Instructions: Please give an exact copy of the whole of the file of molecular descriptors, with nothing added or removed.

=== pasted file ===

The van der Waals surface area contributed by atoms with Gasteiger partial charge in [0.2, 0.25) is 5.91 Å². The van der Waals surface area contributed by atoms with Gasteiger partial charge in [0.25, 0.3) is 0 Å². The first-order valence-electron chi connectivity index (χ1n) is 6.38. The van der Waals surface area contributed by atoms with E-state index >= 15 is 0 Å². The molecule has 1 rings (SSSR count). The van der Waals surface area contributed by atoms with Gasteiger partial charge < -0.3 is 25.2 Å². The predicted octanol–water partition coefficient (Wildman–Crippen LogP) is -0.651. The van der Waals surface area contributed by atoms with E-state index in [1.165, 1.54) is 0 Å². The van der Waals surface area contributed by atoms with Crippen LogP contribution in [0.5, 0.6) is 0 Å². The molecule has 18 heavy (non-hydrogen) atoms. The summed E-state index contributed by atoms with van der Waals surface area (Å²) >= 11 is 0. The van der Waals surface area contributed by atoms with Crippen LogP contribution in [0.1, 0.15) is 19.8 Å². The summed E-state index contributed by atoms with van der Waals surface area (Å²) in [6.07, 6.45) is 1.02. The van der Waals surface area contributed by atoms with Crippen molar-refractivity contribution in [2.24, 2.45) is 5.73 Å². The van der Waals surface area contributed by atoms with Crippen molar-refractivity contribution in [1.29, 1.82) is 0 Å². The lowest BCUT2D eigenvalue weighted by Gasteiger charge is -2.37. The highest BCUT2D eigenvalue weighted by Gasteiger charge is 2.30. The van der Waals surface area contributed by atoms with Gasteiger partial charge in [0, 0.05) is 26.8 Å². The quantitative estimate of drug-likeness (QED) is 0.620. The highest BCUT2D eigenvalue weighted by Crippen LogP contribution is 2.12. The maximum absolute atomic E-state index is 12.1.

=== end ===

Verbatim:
The van der Waals surface area contributed by atoms with Gasteiger partial charge in [0.2, 0.25) is 5.91 Å². The van der Waals surface area contributed by atoms with Gasteiger partial charge in [0.25, 0.3) is 0 Å². The first-order valence-electron chi connectivity index (χ1n) is 6.38. The van der Waals surface area contributed by atoms with E-state index >= 15 is 0 Å². The molecule has 1 rings (SSSR count). The van der Waals surface area contributed by atoms with Gasteiger partial charge < -0.3 is 25.2 Å². The predicted octanol–water partition coefficient (Wildman–Crippen LogP) is -0.651. The van der Waals surface area contributed by atoms with E-state index in [1.165, 1.54) is 0 Å². The van der Waals surface area contributed by atoms with Crippen LogP contribution in [0.5, 0.6) is 0 Å². The molecule has 18 heavy (non-hydrogen) atoms. The summed E-state index contributed by atoms with van der Waals surface area (Å²) >= 11 is 0. The van der Waals surface area contributed by atoms with Crippen LogP contribution in [0.1, 0.15) is 19.8 Å². The summed E-state index contributed by atoms with van der Waals surface area (Å²) in [6.07, 6.45) is 1.02. The van der Waals surface area contributed by atoms with Crippen molar-refractivity contribution in [2.24, 2.45) is 5.73 Å². The van der Waals surface area contributed by atoms with Crippen molar-refractivity contribution in [1.29, 1.82) is 0 Å². The lowest BCUT2D eigenvalue weighted by Gasteiger charge is -2.37. The highest BCUT2D eigenvalue weighted by Gasteiger charge is 2.30. The van der Waals surface area contributed by atoms with Gasteiger partial charge in [0, 0.05) is 26.8 Å². The quantitative estimate of drug-likeness (QED) is 0.620. The highest BCUT2D eigenvalue weighted by Crippen LogP contribution is 2.12. The maximum absolute atomic E-state index is 12.1.